Open Doors programme closes
A ceremony has been held to mark the closure of a Co-operation Ireland led programme to help members of the ex-prisoner/former combatant community reintegrate into society.
Open Doors was a three year £1.7m regional initiative designed to build positive relationships between the ex-prisoner/former combatant community and wider society.
Funded through the European Union’s PEACE IV Programme, which is managed by the Special EU Programmes Body, the project was led by Co-operation Ireland working in partnership with Charter NI, the Ex-Prisoners Interpretative Centre, Teach Na Failte and the Plough Historical and Cultural Group.
Match-funding was provided by the Executive Office in Northern Ireland and the Department for Rural and Community Development in Ireland.
Open Doors was developed over a two-year period and designed to run for three years. A six-month extension was granted because of time lost due to the Covid-19 pandemic.
The aims were to encourage members of the ex-prisoner/former combatant community to participate in a range of activities which:
- Promoted re-integration with other sections in the community.
- Connected with services established to provide for those impacted by the legacy of conflict.
- Played a positive role in the healing of community divisions and the future development of our society.
To meet these objectives the ex-prisoner/former combatant groups organised six seminars covering topics which included, aging among the ex-prisoner population, Brexit, anti-sectarianism, anti-racism, mental health and legacy.
In addition, over 400 participants underwent conflict transformation training, with 20 completing a sustainable leadership training programme designed and delivered by Liverpool University.
Welfare and benefit support clinics set up through the programme engaged over 11,000 people.
Minister of State for Rural and Community Development, Joe O’Brien TD, said: “I would like to congratulate all those involved in the successful implementation of the Open Doors project which was funded by the EU PEACE IV Programme.
“I am delighted that my Department was able to provide funding and support for this very important project that delivered a suite of training programmes, seminars and outreach clinics, and engaged with many former prisoners and/or combatants who would be at a higher risk of social exclusion and marginalisation.
“We are dedicated to creating a shared and bright future for everybody, and this project, which developed the skills needed to cope successfully with diversity and difference, will help increase social inclusion which benefits everyone in the long run.”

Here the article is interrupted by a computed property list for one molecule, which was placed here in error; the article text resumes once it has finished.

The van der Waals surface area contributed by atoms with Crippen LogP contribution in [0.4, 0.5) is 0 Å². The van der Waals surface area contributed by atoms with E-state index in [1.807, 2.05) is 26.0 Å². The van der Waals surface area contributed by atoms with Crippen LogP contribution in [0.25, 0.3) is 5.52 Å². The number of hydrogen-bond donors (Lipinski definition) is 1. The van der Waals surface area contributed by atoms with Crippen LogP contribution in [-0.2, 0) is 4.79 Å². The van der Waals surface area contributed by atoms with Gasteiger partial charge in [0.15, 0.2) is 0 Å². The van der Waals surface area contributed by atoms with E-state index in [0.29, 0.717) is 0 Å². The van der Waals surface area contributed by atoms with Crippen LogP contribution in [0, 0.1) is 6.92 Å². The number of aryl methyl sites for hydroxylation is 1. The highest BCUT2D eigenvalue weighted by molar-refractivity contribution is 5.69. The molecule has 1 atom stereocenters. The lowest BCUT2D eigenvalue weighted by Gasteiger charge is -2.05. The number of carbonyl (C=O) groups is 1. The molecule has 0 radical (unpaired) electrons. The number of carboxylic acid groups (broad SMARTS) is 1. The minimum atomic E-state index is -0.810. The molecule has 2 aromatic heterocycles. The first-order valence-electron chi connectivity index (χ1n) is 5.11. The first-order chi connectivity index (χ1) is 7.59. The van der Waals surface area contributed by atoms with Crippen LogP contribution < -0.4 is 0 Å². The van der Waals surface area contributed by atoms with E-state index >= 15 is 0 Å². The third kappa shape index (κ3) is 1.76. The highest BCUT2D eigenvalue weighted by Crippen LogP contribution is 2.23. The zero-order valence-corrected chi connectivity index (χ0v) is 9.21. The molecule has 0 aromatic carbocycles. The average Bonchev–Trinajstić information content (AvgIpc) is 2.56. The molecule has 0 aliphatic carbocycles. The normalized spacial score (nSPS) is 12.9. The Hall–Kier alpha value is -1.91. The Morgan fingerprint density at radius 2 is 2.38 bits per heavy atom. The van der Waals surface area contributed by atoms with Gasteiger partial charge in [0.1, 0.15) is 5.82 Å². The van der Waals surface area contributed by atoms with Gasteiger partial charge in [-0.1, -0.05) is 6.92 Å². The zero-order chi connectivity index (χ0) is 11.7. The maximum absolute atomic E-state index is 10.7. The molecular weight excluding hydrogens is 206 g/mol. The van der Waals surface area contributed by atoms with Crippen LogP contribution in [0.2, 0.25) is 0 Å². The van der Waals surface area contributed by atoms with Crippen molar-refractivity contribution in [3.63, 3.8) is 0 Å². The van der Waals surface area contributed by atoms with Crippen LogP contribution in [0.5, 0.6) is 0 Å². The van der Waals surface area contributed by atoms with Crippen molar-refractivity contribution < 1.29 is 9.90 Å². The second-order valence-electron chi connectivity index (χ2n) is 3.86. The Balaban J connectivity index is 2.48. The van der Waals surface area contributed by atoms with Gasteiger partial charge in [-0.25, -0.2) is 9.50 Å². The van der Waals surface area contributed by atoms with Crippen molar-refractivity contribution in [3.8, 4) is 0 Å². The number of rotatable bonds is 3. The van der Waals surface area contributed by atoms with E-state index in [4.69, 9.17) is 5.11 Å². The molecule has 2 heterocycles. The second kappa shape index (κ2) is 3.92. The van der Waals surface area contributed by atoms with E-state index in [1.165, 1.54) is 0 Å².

Co-operation Ireland CEO Peter Sheridan said: “The issue of ex-prisoners/former combatants and their integration into society had remained a concern since the signing of The Good Friday/Belfast Agreement. Research ahead of the launch of Open Doors showed that this community was continuing to face many barriers because of ongoing stigma.
“Open Doors was designed to address these issues with the aim of improving relationships between the ex-prisoner/former combatant community and wider society, and over the three years of the programme a great deal of progress was made. I want to pay tribute to everyone who worked to make it a success.”
Congratulating the project on its conclusion Gina McIntyre, Chief Executive of the SEUPB said: “The EU PEACE IV Programme has been designed to provide support to many sectors that have been negatively impacted or marginalised as a result of our shared past. The Open Doors project is an excellent example of support to a sector to address some of the more complex aspects of reconciliation. This is vital to the creation of a more peaceful and forward-looking society.
“The project has helped to highlight many of the concerns faced by the ex-prisoner population such as access to employment, higher than average insurance premiums, travel restrictions and even difficulties over adoption. It has also helped to raise awareness about the stigma that ex-prisoners and their families are still subject to, on a daily basis. Through a series of training seminars and outreach support clinics, delivered even during the pandemic, it has made a significant contribution in helping to support the re-integration of the ex-prisoner/former combatant community back into society.”